Obtaining public records from City Hall has been relatively easy — making a request and then paying a copying fee of 25 cents per page.
If a recording of a council meeting is needed, no problem, just plunk down $5 for a CD.
But what happens when someone asks for huge amounts of information going back several years, which can require much research and other efforts on the part of city employees and spell hundreds of man-hours? In such cases, the costs end up being much more than printing a few pages.
This issue is on the agenda for a Mount Airy Board of Commissioners meeting today at 2 p.m., triggered by recent “massive public records requests” made to the city through the Freedom of Information Act (FOIA). That law originated to streamline the full or partial disclosure of previously unreleased information and documents controlled by governmental entities.
In this case, at least two different parties submitted requests to obtain all email correspondence of council members for the last six years in which any city business was addressed. Officials say this is an unprecedented situation, reflecting modern technical technology that allows such data to be stored on computer servers for years.
Among those recently making the FOIA requests were Gene Clark, an official of a citizens group, the Committee for Transparency in Mount Airy, and Peter Pequeno, an official of Surrey Bank and Trust.
The period specified for their email requests covers the time before the city government bought the former Spencer’s industrial property downtown and ongoing efforts to redevelop the site including plans for a Barter Theatre expansion there. Clark’s request was aimed at pinpointing intricate details of those events which might not be known to the public.
Pequeno’s records request was sought “to see if Mr. Clark or any of his associates had made any prior threats against Surrey Bank, any of its officers or directors,” according to a Sept. 15 email from Pequeno to city officials. The banker explained in the email that it was in response to a supposed plan by Clark to run newspaper ads regarding his institution.
Surrey Bank has closely monitored the Spencer’s redevelopment and earlier this year introduced a plan for financing the theater.
Pequeno wrote in his email that he has “a problem with anything that may be considered potentially defamatory or libelous directed at our company, any of its officers or directors.”
Since seeking the backlog of emails, Clark and Pequeno have withdrawn their FOIA requests, according to a joint letter from the two to City Manager Barbara Jones dated Sept. 24. Their letter stated they were doing so “given the limited city resources, and in the spirit of unity and cooperation.”
The matter of how to handle massive public records requests was discussed at length by Mount Airy officials during the last council meeting on Sept. 20 — four days before Clark’s and Pequeno’s withdrawal.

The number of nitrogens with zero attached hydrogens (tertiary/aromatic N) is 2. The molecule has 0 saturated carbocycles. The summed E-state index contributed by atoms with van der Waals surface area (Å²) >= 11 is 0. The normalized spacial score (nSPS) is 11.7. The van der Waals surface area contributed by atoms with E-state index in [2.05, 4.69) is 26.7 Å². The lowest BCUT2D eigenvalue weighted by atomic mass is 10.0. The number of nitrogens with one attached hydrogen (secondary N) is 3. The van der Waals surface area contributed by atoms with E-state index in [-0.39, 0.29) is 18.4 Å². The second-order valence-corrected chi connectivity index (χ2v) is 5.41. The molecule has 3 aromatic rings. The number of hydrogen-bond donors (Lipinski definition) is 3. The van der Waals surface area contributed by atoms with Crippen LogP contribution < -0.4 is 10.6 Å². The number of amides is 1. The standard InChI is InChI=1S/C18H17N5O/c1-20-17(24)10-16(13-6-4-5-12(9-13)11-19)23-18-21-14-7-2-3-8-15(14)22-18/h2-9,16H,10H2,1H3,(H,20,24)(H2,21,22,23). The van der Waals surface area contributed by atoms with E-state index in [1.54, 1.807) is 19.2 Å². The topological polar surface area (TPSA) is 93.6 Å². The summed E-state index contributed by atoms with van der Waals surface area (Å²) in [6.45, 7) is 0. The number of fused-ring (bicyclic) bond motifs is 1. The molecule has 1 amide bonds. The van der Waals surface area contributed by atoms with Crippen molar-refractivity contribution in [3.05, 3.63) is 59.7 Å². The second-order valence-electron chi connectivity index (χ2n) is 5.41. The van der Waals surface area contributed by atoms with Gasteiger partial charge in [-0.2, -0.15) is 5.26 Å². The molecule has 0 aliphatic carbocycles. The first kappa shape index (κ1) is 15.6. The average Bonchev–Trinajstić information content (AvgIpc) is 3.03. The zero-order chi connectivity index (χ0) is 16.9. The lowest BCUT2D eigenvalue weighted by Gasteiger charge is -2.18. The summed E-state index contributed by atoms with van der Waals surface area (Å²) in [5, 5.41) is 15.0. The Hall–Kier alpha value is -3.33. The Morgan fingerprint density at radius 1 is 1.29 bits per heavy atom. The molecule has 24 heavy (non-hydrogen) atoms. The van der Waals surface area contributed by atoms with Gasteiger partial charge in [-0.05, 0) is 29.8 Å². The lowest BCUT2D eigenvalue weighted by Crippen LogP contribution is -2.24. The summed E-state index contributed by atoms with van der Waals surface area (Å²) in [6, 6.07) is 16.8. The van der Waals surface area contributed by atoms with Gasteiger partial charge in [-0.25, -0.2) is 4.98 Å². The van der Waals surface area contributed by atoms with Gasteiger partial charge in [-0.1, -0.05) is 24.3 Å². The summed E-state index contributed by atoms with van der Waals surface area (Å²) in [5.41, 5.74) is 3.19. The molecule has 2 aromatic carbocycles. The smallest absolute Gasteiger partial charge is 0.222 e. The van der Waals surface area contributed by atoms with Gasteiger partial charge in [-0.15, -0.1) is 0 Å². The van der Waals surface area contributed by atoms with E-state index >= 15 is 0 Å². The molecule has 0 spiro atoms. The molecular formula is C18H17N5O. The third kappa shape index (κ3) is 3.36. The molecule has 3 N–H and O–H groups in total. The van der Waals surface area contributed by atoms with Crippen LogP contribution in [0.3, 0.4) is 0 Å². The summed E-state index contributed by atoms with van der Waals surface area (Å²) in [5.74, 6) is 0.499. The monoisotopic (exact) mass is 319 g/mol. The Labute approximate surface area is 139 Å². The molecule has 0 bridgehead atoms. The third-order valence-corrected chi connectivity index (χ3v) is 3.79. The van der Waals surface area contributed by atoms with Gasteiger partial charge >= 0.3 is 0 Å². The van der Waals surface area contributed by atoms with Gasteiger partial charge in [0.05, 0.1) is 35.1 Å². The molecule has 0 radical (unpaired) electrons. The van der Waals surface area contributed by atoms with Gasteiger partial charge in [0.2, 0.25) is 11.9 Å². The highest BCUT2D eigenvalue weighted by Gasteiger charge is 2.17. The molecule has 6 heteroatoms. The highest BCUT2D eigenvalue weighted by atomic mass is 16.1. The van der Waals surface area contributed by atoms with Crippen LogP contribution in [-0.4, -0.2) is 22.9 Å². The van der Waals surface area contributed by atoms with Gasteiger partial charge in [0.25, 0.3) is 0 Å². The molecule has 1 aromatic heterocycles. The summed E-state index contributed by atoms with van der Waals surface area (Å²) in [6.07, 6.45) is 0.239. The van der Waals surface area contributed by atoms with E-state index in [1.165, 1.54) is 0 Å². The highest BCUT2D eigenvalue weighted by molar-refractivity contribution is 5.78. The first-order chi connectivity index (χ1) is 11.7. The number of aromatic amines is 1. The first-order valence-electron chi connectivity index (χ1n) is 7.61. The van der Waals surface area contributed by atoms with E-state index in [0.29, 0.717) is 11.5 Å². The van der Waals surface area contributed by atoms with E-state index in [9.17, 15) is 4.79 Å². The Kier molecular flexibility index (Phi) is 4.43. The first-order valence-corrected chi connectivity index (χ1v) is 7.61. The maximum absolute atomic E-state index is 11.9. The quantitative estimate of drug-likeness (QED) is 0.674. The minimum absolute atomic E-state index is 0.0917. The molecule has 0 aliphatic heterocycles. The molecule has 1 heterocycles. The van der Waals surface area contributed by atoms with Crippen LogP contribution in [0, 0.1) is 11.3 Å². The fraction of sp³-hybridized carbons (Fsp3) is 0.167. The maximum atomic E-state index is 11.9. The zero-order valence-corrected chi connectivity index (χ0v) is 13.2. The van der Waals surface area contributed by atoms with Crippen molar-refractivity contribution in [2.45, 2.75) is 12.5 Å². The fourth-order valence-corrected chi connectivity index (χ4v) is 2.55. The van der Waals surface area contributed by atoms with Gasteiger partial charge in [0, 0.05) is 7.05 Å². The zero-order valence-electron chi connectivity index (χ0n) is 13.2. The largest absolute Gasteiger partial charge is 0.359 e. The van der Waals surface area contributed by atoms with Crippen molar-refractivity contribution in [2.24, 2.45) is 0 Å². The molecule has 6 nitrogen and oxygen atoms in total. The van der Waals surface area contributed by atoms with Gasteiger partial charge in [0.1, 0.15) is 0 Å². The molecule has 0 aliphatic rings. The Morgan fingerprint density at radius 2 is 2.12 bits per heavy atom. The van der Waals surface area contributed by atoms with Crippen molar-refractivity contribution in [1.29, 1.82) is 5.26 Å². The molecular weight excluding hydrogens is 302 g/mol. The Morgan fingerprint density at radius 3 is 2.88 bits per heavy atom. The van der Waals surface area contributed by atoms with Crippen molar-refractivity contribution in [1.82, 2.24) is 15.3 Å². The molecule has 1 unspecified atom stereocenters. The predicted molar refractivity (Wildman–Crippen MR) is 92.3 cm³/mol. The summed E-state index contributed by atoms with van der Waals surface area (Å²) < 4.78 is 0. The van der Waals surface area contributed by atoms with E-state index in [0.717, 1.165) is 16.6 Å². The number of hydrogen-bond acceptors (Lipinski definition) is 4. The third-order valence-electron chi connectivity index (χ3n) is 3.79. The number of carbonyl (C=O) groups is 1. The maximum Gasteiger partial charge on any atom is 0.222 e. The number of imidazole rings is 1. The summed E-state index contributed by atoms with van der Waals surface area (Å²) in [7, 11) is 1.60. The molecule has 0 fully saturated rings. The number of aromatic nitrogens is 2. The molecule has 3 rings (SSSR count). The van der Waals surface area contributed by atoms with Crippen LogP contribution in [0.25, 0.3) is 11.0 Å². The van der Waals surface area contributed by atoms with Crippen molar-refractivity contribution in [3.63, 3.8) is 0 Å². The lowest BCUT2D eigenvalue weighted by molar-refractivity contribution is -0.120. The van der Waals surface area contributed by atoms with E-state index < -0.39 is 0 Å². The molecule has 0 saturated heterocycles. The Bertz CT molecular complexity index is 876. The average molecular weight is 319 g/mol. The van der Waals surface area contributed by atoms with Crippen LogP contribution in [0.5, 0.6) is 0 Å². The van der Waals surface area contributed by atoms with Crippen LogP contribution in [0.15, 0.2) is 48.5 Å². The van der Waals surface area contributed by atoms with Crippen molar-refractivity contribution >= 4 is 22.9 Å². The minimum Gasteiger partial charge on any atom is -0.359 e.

At that meeting, board members said they wanted City Attorney Hugh Campbell and staff members to prepare recommendations for a new policy to address the matter.
A memo to the council this week states that Campbell was still working on the policy and it would not be ready for the meeting this afternoon.
The matter remains on the agenda for possible discussion by board members.
During the Sept. 20 meeting, Mount Airy’s leadership was quick to acknowledge that citizens are perfectly within their rights to seek public records and have them provided in a timely manner — even if that means poring through years of accumulated documents.
“Maybe if they could just tell us what they’re looking for … we could go straight to it,” Mayor David Rowe said.
“The why is irrelevant,” the city attorney responded concerning the motives behind such requests.
Yet city officials cited a need to have a measure in place to somehow provide compensation when huge amounts of materials are sought, including for the requests then on the table and any others emerging in the future.
“I think we need to develop some policy to determine how to process these requests,” Commissioner Steve Yokeley said, “and to start charging for them.”
“What I’m concerned with is city staff having to stop what they’re doing and provide this information,” Commissioner Shirley Brinkley said.
“And the city is coming out with zeroes on the cost,” she added. “It is public record, but somebody’s got to pull it together.”
Board members were told that state law prohibits making direct charges to citizens for staff time to handle massive records requests.
The requests for six years’ worth of emails on the table from Pequeno and Clark at that time would require much filtering and could take 30 to 40 hours of staff time, the city attorney said. “We have never addressed anything like this before.”
“This is just a taste of the future, if we don’t get some policy now,” Commissioner Brinkley warned.
Further complicating the situation is the fact that some officials’ email correspondence concerning public business has been channeled through non-city accounts, such as at a business. But this still falls within the scope of FOIA requests, Campbell said.
The city manager suggested that going forward, council members restrict such communications to the municipal email system, to avoid the need for sorting out such information from private correspondence.
This seemed to especially frustrate Mayor Rowe, due to city-related emails having been sent to and from the account of his construction company.
“I don’t even know where to start,” he said of the filtering process.
“And I will never answer another (city-related) email on my business computer.”
Tom Joyce may be reached at 336-415-4693 or on Twitter @Me_Reporter.